Body Confidence Struggles as an International Athlete.

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Body confidence is a massive thing.

It’s now 2020 and with all the posting, editing & filters being used to the max on social media, no wonder this is a big topic for both men and women.

Young people see these images and think “I want to look like this” and that they should look like that, and whilst this may fuel the ambition of people in a positive way to make changes to their body, a lot of the images we see on social media now are setting almost impossible and unachievable standards.

When I was at school I didn’t have filters/photoshop to hide behind.


I’ve always thought body confidence issues can be a horrible thing! I loved athletics so much before Uni, and then I came to Loughborough Uni to train with a new coach.

He was based in Sheffield and unfortunately could never make it down to the track so I was left to train with a small group of boys which actually was so great, but coaching ourselves. However, some of the other training groups at the track… OH MY GOODNESS, they were so nasty and bitchy.

I always came across as a confident person, however behind this front I became so insecure, I would be pulling every piece of myself apart (I had always done this, it didn’t help coming from a dancing background where the girls there were incredibly bitchy, but at this time I was at a very low point).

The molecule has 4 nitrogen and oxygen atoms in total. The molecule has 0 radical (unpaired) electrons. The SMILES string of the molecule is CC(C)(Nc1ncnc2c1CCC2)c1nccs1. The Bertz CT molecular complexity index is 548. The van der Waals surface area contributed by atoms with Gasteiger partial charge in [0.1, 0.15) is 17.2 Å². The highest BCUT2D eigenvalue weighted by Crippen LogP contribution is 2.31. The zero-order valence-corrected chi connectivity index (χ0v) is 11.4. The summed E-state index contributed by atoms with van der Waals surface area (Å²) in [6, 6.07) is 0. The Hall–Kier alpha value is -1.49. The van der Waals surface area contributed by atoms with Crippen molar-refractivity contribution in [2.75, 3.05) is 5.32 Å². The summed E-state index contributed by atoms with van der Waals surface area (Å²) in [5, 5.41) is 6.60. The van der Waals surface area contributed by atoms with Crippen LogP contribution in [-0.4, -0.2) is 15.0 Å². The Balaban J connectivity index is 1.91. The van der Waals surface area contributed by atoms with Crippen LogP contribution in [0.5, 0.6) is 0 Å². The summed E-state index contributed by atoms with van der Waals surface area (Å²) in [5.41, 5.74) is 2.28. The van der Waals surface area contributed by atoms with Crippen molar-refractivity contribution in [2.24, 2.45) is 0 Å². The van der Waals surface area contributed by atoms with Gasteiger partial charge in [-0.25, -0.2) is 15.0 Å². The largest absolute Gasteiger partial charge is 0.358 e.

Girls were always walking round in these short shorts and crop top. The thought of doing that made me feel like I could cry, looking at them and then looking back at myself, even though I’m standing there with a 6 pack, I was scared that they thought I looked fat.

I eventually reached the stage where, when I was at the track I’d want to be leaner, and if I was going out with friends, everything I put on just made me look too muscley and not very ‘feminine’.

It’s a really difficult mind set, looking back now I know it was silly to have these thoughts about myself, but at the time you are so engulfed in the situation that nothing that anybody would say could distract me from my negative thoughts.

I would come down to the track and I’d hear girls constantly bitching about other girls and their shapes and sizes, talking about cellulite, being too fat, being too muscley. You just can’t win with some people, and I don’t understand why people think it’s ok to pick apart others. There are so many two-faced people around.

Then there were people ripping into other’s techniques on the track, ahh it was non stop.

I hated it so much I stopped doing athletics because I physically couldn’t bring myself to go down to the track.

I ended up cheerleading for the Uni in my first year and completely loved it, I loved being part of a team of girls where no one cared if you had 1% more fat than the person next to you! They were there because they wanted to be and we all enjoyed it.

I didn’t go back to training at the track properly until my final year studying at Uni.

Other girls AND BOYS can be so nasty and make you feel so self conscious! I would always compete in long socks, shorts and a long vest. Cover my body as much as possible.

The older I get, I’ve realised what on earth, who even cares what these people think of you, or even if I have thought people were thinking these things! Who cares! As long as I’m smashing it on the track!

Commonwealth Games Glasgow , 2014 / Alex Livesey– Getty Images

You need to go out there and set your goals, you know what you want to achieve, no matter how big or small it is, don’t ever let anyone stop you!


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